• Although he argues that “the finding of an unlawful seizure, or other constitutional violation, does not turn on the employment of the state actor doing the seizing,” Plaintiff relies on case law holding that the Fourth Amendment applies where the state actor is acting in a law enforcement capacity.
  • The Court accepts Plaintiff’s position as stated in his brief that conduct in “a law-enforcement capacity rather than an emergency-medical-response capacity” is required to implicate the Fourth Amendment.
  • Plaintiff argues that, rather than rendering aid to Mr. Vanlandingham in a manner that would be “reasonable actions of firefighters in an emergency-medical-response capacity, Defendant Firefighters continued to sit on and restrain Mr. Vanlandingham in a prone position waiting for law enforcement to arrive.”
  • Accepting the factual allegations of the … Complaint and viewing them in the light most favorable to Plaintiff, the Court finds that Plaintiff has failed to allege sufficient facts to show a Fourth Amendment violation by Firefighters.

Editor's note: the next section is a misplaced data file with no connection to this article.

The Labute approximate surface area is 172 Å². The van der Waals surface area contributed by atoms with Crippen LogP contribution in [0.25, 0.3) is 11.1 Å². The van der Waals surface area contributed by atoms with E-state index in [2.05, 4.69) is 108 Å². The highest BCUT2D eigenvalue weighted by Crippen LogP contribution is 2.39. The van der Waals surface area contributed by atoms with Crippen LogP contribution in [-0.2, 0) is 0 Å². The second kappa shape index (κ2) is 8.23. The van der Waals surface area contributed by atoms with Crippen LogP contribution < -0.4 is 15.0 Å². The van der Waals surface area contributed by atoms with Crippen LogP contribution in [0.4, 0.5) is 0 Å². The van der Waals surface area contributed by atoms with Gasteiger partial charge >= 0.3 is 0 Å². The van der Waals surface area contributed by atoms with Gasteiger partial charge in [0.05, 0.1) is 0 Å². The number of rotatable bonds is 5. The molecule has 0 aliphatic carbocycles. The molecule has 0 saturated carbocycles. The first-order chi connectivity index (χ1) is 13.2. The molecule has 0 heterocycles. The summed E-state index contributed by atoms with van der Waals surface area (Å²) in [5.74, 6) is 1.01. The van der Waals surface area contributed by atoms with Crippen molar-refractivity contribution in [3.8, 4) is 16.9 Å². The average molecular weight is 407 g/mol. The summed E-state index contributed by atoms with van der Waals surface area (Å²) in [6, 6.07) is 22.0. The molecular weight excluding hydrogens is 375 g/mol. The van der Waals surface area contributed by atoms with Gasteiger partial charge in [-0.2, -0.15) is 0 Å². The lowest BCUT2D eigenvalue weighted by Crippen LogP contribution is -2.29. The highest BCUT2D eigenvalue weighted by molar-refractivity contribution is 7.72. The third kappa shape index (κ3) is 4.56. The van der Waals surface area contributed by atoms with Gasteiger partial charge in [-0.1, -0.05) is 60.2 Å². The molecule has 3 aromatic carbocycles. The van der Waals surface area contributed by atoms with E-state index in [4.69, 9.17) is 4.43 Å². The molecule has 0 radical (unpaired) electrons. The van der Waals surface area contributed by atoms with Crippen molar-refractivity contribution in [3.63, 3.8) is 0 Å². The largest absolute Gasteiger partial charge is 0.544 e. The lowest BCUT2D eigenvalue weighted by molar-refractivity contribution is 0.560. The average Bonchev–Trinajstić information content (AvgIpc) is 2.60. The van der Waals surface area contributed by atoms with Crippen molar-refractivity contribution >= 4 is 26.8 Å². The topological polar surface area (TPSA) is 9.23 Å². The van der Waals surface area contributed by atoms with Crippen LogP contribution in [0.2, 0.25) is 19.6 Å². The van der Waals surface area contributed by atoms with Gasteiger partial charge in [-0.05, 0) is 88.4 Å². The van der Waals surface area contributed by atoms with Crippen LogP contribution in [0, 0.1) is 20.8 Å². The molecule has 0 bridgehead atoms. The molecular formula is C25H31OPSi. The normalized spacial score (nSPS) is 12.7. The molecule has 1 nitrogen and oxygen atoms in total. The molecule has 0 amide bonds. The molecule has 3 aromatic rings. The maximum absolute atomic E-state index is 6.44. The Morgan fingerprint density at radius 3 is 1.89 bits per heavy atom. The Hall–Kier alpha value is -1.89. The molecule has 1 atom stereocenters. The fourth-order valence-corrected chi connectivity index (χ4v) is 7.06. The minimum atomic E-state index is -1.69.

• Therefore, the Court finds that the … Complaint fails to state a plausible § 1983 claim of unlawful seizure or excessive force against Firefighters.
  • If Plaintiff had alleged the violation of a constitutional right, the Court would also find that Plaintiff’s allegations are insufficient to overcome Firefighters’ defense of qualified immunity because the Fourth Amendment right asserted was not clearly established in September 2019.
  • Plaintiff identifies no Supreme Court, Tenth Circuit, or other federal court decision that would have made clear to a reasonable person in Firefighters’ positions that their conduct toward Mr. Vanlandingham violated the Fourth Amendment.

Here is a copy of the ruling:

About Curt Varone

Curt Varone has over 40 years of fire service experience and 30 as a practicing attorney licensed in both Rhode Island and Maine. His background includes 29 years as a career firefighter in Providence (retiring as a Deputy Assistant Chief), as well as volunteer and paid on call experience. He is the author of two books: Legal Considerations for Fire and Emergency Services, (2006, 2nd ed. 2011, 3rd ed. 2014) and Fire Officer's Legal Handbook (2007), and is a contributing editor for Firehouse Magazine writing the Fire Law column.